Monday, 6 July 2009
Parc del Guinardó
3 May. The upper reaches of Parc del Guinardó are populated by white pines and a few cedar and cypress trees. The lower part of the park features a descending series of terraces, along the centre of which a stream of water cascades down from its source at a stand of eucalyptus trees. Parc del Guinardó was created in 1918, one of several parks made prior to the 1929 International Exhibition under the direction of French landscape engineer Jean-Claude-Nicolas Forestier and Nicolau Maria Rubió i Tudurí.
Rubió i Tudurí was a key figure in the landscaping of Barcelona, responsible for example for Font del Racó Park (1922-28), the Palau de Pedralbes Park (1925-27), Plaça Francesc Macià (1926) and Turó Park (1934). Barcelona Public Parks Department was founded in 1917, directed by Rubió i Tudurí until his exile to France in 1937.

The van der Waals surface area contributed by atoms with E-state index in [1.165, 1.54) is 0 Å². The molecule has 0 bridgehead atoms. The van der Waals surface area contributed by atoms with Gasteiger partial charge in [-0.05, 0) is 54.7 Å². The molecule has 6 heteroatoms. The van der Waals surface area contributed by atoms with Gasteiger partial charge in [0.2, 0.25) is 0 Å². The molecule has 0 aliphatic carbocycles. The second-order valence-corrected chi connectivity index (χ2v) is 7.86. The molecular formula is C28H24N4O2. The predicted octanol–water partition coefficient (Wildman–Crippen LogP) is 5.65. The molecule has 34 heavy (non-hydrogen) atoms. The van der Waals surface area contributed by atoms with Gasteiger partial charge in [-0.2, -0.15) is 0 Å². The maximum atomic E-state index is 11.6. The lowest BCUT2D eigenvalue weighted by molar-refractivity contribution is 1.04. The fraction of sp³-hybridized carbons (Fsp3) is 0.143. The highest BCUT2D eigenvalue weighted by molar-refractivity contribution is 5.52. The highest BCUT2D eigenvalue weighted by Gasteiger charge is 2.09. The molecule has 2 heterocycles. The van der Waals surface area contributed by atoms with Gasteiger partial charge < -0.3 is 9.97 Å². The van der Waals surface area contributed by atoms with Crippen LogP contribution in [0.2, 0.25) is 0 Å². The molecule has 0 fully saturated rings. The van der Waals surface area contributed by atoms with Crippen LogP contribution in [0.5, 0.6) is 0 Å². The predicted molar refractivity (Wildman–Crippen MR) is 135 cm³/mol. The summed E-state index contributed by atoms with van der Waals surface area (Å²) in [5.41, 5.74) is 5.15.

Rubió i Tudurí presented a paper "The problem of open areas" at the Eleventh National Congress of Architects in 1926 in which he promoted - following Léon Jaussely's Linking Network Plan of 1905 - the creation of a system of green areas structured according to their use and characteristics (forests, parks and children's play areas, and so on). Parc del Guinardó is of tripartite design, an urban area at Plaça del Nen de la Rutlla (amalgamated into the park in 1977) leads in to terraces and lawns divided by lines of trees and shrubs, then the historical park begins the ascent of the hill, and finally zigzagging paths take one in to the pine forest. This structure reflects the general arrangement of parks in Barcelona: enclosed by the Collserola hills, there is a semicircle of external parks, inside which lie suburban parks, followed by city parks and district gardens.